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Christian Governor of Jakarta Jailed, Found Guilty of Blasphemy

Indonesian court gives Ahok harsher sentence than prosecutors requested.

Indonesia’s top Christian politician has been convicted of blasphemy and sentenced to two years in prison.

Prosecutors had recommended a light suspended sentence for Jakarta governor Basuki Purnama (popularly known as Ahok) after blasphemy charges led to his failed bid for re-election last month. Instead of finishing his term running the capital city through October, Ahok will now have to appeal his conviction from jail.

The New York Times offers more details, as does Reuters.

“It’s a sad day, and it’s frightening,” Andreas Harsono, an Indonesia researcher for Human Rights Watch, told the Times. “If the governor of Indonesia’s largest and most complex city, and who is an ally of the Indonesian president, can be brought down and humiliated this way, what will happen to normal Indonesian citizens?”

“This verdict and the sentence imposed represent an outrageous miscarriage of justice,” stated Christian Solidarity Worldwide’s East Asia team leader, Benedict Rogers. “It also represents a further, and severe, erosion of Indonesia’s values of religious pluralism as set out in the Pancasila, the state ideology.

“Indonesia’s ability to hold itself up as an example of a moderate, tolerant, Muslim-majority democracy is further threatened and is now very questionable.”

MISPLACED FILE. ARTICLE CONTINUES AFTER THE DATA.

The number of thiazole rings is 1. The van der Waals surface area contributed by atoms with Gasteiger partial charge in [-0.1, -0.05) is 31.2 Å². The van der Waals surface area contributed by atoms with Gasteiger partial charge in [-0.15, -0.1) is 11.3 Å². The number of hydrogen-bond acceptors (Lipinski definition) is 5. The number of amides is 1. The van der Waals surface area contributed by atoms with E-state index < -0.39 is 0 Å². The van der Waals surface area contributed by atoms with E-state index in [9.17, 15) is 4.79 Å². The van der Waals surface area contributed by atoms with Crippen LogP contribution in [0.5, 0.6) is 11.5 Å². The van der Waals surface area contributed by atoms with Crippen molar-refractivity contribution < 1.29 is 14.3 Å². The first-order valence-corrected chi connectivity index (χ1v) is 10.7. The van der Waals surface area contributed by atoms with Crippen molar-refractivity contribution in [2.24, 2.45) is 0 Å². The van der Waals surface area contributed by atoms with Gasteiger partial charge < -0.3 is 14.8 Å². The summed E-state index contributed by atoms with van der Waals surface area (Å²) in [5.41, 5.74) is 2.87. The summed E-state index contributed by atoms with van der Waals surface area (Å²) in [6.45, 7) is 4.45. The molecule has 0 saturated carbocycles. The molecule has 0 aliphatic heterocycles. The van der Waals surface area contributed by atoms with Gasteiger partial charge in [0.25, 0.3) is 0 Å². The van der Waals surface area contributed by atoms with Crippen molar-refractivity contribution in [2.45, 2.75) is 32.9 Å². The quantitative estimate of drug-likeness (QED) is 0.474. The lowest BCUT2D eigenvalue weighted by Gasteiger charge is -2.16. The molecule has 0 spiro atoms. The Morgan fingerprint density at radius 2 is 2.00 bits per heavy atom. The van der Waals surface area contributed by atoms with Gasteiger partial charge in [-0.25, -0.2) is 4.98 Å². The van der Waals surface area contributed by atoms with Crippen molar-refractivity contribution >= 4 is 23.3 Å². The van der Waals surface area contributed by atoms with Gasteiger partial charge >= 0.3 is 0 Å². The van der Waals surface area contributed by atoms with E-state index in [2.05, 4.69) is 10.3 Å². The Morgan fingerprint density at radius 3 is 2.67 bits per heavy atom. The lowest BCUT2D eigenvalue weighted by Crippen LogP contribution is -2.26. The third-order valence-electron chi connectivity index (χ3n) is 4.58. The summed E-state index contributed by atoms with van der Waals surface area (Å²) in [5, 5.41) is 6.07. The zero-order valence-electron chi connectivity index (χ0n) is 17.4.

Being ethnically Chinese, Ahok is a double minority in the world’s most populous Muslim nation. About 1 percent of Indonesia’s 250 million people are ethnic Chinese, while less than 9 percent are Christian.

The verdict comes a day after Indonesia’s president banned a hardline Islamist group, Hizb ut-Tahrir Indonesia, because it threatened national unity with its protests …

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Fundamentalists, Modernists, and the Rest of the Story

Early 20th-century evangelical history was more than two camps lobbing grenades at each other.

Geoffrey Treloar’s The Disruption of Evangelicalism: The Age of Torrey, Mott, McPherson and Hammond feels like the culmination of a very long project. Back in 2003, historian Mark Noll inaugurated InterVarsity Press’s five-volume series on the history of evangelicalism with The Rise of Evangelicalism: The Age of Edwards, Whitefield, and the Wesleys. He described the series as a whole, in the introduction to that book, as accessible to any reader, yet footnoted for scholars; global in scope, though grounded in the English-speaking world; and centered on “evangelical religion, as understood by the evangelicals themselves” while attending to historical context. Subsequent volumes appeared in chronological order, except for this one, which marks the end of the series but covers the penultimate time period, 1900–1940.

The early 20th century is generally considered the low point in the long sweep of evangelical history. Superstar evangelist Dwight L. Moody died in 1899, and his mantle would not be taken up by Billy Graham until after World War II. Key events, including World War I, the Great Depression, and the rise of fascism in Europe, offered little to cheer. The period also saw the infamous fundamentalist-modernist controversy, which split numerous denominations and religious institutions along lines of biblical interpretation, doctrine, openness to scientific inquiry, and posture toward the outside world.

In a move reminiscent of the “new academic hagiography” advocated by historian Rick Kennedy (see Chris Gehrz’s post at The Pietist Schoolman blog), Treloar seeks to rehabilitate this era, casting it as a time not of narrowness and rancor but of breadth and creativity. Instead …